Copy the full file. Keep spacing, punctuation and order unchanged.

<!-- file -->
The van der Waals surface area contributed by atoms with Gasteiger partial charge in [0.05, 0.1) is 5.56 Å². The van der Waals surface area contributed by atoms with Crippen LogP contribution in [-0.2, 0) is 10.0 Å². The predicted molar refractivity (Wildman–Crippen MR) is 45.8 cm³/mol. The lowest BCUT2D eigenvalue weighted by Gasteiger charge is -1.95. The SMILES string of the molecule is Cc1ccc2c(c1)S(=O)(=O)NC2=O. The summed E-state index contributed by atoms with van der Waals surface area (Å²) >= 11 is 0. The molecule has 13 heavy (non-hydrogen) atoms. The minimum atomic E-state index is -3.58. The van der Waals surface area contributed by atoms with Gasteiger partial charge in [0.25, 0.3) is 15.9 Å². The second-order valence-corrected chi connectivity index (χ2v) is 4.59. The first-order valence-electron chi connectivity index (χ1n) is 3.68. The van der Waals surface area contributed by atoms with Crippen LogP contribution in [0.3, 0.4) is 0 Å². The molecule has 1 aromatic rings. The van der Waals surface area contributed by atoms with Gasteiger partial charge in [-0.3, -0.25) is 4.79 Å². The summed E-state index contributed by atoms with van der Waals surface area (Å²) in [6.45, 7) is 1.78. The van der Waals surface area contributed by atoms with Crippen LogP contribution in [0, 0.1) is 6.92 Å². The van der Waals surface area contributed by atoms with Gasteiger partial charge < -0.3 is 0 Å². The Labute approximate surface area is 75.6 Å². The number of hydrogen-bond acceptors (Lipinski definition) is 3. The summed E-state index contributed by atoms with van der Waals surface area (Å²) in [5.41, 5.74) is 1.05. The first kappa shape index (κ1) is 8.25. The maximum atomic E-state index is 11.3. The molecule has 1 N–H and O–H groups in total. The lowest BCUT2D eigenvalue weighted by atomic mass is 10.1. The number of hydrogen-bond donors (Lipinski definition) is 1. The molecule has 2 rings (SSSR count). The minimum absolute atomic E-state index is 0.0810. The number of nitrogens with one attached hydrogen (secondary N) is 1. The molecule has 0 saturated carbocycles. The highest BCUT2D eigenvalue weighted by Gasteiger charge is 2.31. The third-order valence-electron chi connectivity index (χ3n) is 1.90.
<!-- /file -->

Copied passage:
The van der Waals surface area contributed by atoms with Gasteiger partial charge in [0.05, 0.1) is 5.56 Å². The van der Waals surface area contributed by atoms with Crippen LogP contribution in [-0.2, 0) is 10.0 Å². The predicted molar refractivity (Wildman–Crippen MR) is 45.8 cm³/mol. The lowest BCUT2D eigenvalue weighted by Gasteiger charge is -1.95. The SMILES string of the molecule is Cc1ccc2c(c1)S(=O)(=O)NC2=O. The summed E-state index contributed by atoms with van der Waals surface area (Å²) >= 11 is 0. The molecule has 13 heavy (non-hydrogen) atoms. The minimum atomic E-state index is -3.58. The van der Waals surface area contributed by atoms with Gasteiger partial charge in [0.25, 0.3) is 15.9 Å². The second-order valence-corrected chi connectivity index (χ2v) is 4.59. The first-order valence-electron chi connectivity index (χ1n) is 3.68. The van der Waals surface area contributed by atoms with Crippen LogP contribution in [0.3, 0.4) is 0 Å². The molecule has 1 aromatic rings. The van der Waals surface area contributed by atoms with Gasteiger partial charge in [-0.3, -0.25) is 4.79 Å². The summed E-state index contributed by atoms with van der Waals surface area (Å²) in [6.45, 7) is 1.78. The van der Waals surface area contributed by atoms with Crippen LogP contribution in [0, 0.1) is 6.92 Å². The van der Waals surface area contributed by atoms with Gasteiger partial charge < -0.3 is 0 Å². The Labute approximate surface area is 75.6 Å². The number of hydrogen-bond acceptors (Lipinski definition) is 3. The summed E-state index contributed by atoms with van der Waals surface area (Å²) in [5.41, 5.74) is 1.05. The first kappa shape index (κ1) is 8.25. The maximum atomic E-state index is 11.3. The molecule has 1 N–H and O–H groups in total. The lowest BCUT2D eigenvalue weighted by atomic mass is 10.1. The number of hydrogen-bond donors (Lipinski definition) is 1. The molecule has 2 rings (SSSR count). The minimum absolute atomic E-state index is 0.0810. The number of nitrogens with one attached hydrogen (secondary N) is 1. The molecule has 0 saturated carbocycles. The highest BCUT2D eigenvalue weighted by Gasteiger charge is 2.31. The third-order valence-electron chi connectivity index (χ3n) is 1.90.